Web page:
Liz: Here’s a guest post from our friend Paul at Pimoroni, who has a really exciting Kickstarter to share. You know Paul’s work already: he designed the Raspberry Pi logo, and he’s the brain behind the ridiculously successful Pibow case. Over to Paul!
When I was in nursery school, our class had a BBC Micro. One day, it was my turn to play. I’d been ‘painting’, and being young and uneducated, didn’t wash my hands before using the computer, and got paint smears all over this shiny beige machine.
I got shouted at by the teacher a lot and didn’t get to play. Protecting the shiny new machine was more important than learning.
This is why I love Raspberry Pi. It’s a computer you can be rough and experimental with. If it breaks, it’s replaceable, unlike an expensive iPad or laptop.
Learning is more important than the thing you’re learning on. But this attitude of fear and reticence still prevails. We still see a lot of doubt, and a “that’s not for me” feeling when it comes to tinkering and plugging things into circuit boards. As much as we love playing with breakout boards, and the geekery involved, the friction that goes with it can easily turn a 10 minute job into an hour. Digging out wires, reading datasheets, and finding three blog posts with different libraries in various states of undress; we think these are unnecessary distractions.
So, being Pimoroni, we had a lightbulb moment and decided to fix a bunch of issues at the same time. A year later, Flotilla was born; making all these frustrations a thing of the past.
Flotilla is a system of smart, affordable breakout boards backed by great software that lets you easily use them on the Raspberry Pi. The idea is that you can just break out a Pi, pop in a Raspbian SD card with the Flotilla software installed, plug in the Dock then start playing and learning without knowing much of anything beforehand.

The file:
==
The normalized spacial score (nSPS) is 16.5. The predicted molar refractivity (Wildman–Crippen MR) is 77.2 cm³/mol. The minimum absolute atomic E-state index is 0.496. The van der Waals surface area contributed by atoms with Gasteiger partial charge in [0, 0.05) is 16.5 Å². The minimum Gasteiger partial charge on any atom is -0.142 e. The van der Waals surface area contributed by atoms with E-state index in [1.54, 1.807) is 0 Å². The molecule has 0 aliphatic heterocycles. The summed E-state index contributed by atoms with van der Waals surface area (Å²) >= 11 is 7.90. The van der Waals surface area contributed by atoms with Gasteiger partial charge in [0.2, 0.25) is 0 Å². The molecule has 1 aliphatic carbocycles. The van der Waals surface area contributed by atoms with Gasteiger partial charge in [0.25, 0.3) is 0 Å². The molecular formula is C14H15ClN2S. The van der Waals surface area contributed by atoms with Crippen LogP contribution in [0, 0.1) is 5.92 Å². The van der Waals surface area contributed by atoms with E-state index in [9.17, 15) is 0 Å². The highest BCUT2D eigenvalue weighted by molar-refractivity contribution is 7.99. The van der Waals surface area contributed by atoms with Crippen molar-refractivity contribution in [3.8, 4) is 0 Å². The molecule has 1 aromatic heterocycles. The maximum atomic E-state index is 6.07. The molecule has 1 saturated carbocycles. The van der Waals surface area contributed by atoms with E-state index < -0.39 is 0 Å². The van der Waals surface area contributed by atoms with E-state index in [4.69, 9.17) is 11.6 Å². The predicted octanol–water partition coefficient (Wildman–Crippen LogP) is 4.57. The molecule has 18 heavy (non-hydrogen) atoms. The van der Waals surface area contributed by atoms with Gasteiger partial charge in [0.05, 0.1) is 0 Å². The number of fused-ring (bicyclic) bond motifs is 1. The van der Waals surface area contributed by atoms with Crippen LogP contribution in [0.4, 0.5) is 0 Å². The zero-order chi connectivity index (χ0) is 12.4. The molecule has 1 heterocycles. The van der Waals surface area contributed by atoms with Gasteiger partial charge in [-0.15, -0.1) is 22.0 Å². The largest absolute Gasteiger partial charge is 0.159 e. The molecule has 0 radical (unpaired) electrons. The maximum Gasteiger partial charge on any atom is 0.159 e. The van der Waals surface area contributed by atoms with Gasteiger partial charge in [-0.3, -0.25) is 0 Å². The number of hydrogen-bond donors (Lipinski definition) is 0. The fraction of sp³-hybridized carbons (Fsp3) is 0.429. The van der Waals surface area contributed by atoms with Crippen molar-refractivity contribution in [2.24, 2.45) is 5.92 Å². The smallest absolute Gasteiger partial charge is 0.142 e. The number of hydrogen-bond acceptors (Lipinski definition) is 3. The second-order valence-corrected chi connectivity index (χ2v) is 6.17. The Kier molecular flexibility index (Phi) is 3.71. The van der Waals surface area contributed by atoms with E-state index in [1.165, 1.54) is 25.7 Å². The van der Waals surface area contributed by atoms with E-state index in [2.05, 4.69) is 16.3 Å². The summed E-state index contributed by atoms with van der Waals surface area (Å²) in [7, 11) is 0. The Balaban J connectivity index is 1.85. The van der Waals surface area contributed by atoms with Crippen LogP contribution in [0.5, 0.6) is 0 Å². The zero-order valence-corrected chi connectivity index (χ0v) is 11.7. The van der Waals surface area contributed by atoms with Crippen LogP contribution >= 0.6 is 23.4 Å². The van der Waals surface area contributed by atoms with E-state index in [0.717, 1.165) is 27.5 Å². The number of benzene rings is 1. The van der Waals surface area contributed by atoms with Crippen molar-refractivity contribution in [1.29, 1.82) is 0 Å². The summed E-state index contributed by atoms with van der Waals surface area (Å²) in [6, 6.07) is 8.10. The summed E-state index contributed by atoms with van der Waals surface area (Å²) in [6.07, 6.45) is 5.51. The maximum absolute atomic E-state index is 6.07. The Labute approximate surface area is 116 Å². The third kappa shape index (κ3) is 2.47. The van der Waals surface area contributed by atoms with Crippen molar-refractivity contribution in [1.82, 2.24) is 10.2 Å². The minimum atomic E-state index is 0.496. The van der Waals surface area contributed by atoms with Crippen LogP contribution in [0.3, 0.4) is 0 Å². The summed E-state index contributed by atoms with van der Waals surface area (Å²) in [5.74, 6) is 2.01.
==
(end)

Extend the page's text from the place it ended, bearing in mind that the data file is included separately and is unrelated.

The first level is Cookbook. You plug widgets into the Dock. Cookbook suggests recipes that involve those pieces. So plug in a Light-sensor, a Barometer, and Cookbook might suggest you build a weather station or a Digi-pet.
The next step is Rockpool. A simple app-like interface for defining rules. So you can say “If the temperature is high, turn a motor with a fan on”. It’s impossible to get wrong, and can be used without typing. You can build surprisingly complex projects; such as line-following robots, musical devices and games.
The Pi can also act as a WiFi Access point and web server. This lets you connect to Flotilla from your tablet, phone or laptop, and control Cookbook and Rockpool from a web-browser. Great if you’re running your Pi from a battery. On a robot, say. :-)
After that, you’re into the world of Scratch and Python. We’ll be providing lovely Flotilla libraries to get you started.
The whole idea is top-down learning. People start by having fun, and doing and discovering what interests them. If they like it, they can delve further into how things work. Clive says it best in the video. It’s “learning by stealth”.
We’re pretty sure Flotilla is the first fully-fledged plug-and-play digital tinkering kit. We’re also sure that the Raspberry Pi is the right place for it. The easier it is for everyone to start learning, and being comfortable with computers and electronics, the more time scientists and engineers have to make spaceships, instead of a better coffee-maker, or pet-feeder.
We’re on Kickstarter now, and would love you to support Flotilla so we can turn it into something everyone can use, in schools, at home, in the lab, and contribute too :D
- Paul & Jon & the Pirate Crew.